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The decision to share a serious health issue is a hard one and I struggle with it. Last summer when I first experienced symptoms and I didn’t know what was wrong with me, I talked about it openly at work. I know part of this is because I’d been at the company five years and had a good relationship with my boss and co-workers. I talked to them as I did my boyfriend about how I was feeling, let them know what happened at the doctor appointments and ultimately shared my diagnosis; the exact opposite of what my neurologist advised me to do.

He told me that I didn’t have to tell anyone, not even my boyfriend. And said it was better to keep it private, especially because I didn’t have any disabilities. He said that it could put me at a disadvantage at work and that it could put stress on a relationship. When I told him that everyone already knew, he sighed and seemed disappointed. Why was that wrong?

In my situation, telling people was the best thing I could have done. I had so much support. And even though I try not to doubt my health – it always helped to know that if for some reason something happened to me at work, I wouldn’t have to explain it, they would just know it’s the MS.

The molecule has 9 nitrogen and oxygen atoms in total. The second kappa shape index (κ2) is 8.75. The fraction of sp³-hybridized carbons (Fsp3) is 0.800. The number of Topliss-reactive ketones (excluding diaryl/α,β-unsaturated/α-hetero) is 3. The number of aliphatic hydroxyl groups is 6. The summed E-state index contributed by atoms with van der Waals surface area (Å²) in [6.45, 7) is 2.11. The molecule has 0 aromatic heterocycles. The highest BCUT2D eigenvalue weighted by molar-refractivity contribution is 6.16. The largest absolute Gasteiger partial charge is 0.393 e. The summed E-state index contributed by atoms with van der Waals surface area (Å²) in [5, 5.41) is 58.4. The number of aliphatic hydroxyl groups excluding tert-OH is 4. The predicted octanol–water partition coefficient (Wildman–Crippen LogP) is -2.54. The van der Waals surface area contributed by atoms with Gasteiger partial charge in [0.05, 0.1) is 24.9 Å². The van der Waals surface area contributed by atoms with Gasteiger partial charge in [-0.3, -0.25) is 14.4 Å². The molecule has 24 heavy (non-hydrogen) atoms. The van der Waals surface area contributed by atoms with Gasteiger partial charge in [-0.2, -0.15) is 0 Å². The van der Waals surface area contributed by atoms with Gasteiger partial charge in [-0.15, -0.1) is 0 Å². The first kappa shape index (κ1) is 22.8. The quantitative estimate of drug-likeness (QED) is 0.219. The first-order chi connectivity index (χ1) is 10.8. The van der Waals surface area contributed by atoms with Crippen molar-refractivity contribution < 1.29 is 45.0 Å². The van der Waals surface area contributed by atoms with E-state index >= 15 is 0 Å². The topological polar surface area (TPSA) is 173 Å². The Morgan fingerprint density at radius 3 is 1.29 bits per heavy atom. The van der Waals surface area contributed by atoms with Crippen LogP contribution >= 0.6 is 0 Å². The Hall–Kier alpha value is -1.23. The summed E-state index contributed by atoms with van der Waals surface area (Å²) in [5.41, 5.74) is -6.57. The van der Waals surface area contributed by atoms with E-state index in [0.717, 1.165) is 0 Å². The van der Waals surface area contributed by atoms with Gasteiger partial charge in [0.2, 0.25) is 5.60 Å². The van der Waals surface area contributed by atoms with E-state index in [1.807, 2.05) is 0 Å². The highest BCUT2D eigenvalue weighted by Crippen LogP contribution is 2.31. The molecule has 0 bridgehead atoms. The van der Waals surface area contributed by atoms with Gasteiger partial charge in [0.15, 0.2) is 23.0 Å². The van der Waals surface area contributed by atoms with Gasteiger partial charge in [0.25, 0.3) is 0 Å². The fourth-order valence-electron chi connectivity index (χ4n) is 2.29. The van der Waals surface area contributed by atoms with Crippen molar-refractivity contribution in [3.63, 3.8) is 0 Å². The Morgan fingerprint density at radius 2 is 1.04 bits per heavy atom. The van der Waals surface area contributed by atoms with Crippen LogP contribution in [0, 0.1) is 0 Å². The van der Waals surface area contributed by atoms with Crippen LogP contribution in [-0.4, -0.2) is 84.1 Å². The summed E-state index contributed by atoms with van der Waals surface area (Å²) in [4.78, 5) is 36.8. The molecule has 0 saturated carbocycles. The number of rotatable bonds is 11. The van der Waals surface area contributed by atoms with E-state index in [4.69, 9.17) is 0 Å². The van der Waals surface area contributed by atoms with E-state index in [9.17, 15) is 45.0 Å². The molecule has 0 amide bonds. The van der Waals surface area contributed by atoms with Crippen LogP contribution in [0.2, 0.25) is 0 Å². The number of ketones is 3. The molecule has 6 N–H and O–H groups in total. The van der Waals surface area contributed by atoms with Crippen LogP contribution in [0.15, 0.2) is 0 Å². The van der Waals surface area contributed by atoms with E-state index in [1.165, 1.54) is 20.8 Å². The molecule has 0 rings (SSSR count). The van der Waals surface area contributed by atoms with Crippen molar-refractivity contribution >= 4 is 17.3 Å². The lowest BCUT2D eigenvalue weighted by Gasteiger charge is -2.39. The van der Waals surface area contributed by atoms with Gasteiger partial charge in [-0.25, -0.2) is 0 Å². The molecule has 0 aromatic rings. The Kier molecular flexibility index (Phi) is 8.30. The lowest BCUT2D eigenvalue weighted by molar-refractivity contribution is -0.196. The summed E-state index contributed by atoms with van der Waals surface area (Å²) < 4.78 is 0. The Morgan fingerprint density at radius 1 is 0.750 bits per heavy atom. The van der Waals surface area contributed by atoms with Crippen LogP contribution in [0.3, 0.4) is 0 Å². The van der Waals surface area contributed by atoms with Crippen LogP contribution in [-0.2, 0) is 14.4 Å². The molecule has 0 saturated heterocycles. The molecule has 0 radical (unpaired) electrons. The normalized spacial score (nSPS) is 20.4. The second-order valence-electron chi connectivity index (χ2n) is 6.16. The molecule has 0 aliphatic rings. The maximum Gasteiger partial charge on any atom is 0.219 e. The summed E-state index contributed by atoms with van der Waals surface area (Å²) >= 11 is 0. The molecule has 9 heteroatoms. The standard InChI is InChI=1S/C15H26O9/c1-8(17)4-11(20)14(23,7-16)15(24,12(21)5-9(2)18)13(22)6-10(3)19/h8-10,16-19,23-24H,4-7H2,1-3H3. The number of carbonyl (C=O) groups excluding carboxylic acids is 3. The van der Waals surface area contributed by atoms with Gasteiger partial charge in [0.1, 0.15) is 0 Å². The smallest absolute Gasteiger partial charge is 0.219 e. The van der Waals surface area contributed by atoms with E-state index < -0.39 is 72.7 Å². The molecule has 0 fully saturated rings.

In February I changed jobs and I haven’t told anyone at my new workplace. I didn’t want my co-workers or boss to think that I was using it as an excuse and I didn’t want it to hurt my chances at advancing (the whole reason I changed jobs!)

But it’s been an internal struggle. Even though I’ll never claim this disease or let it define who I am – it has changed my life and affected my life – effectively becoming a part of my life. Sometimes it feels like I’m just keeping a big secret.

I recently mentioned to my boyfriend that I was going to tell my boss. He responded, “Why? If you had herpes would you tell your boss?” Of course I said no. He continued, “You don’t have to tell people your health; it’s private. I wouldn’t tell him.”

And I decided not to tell… at least not yet.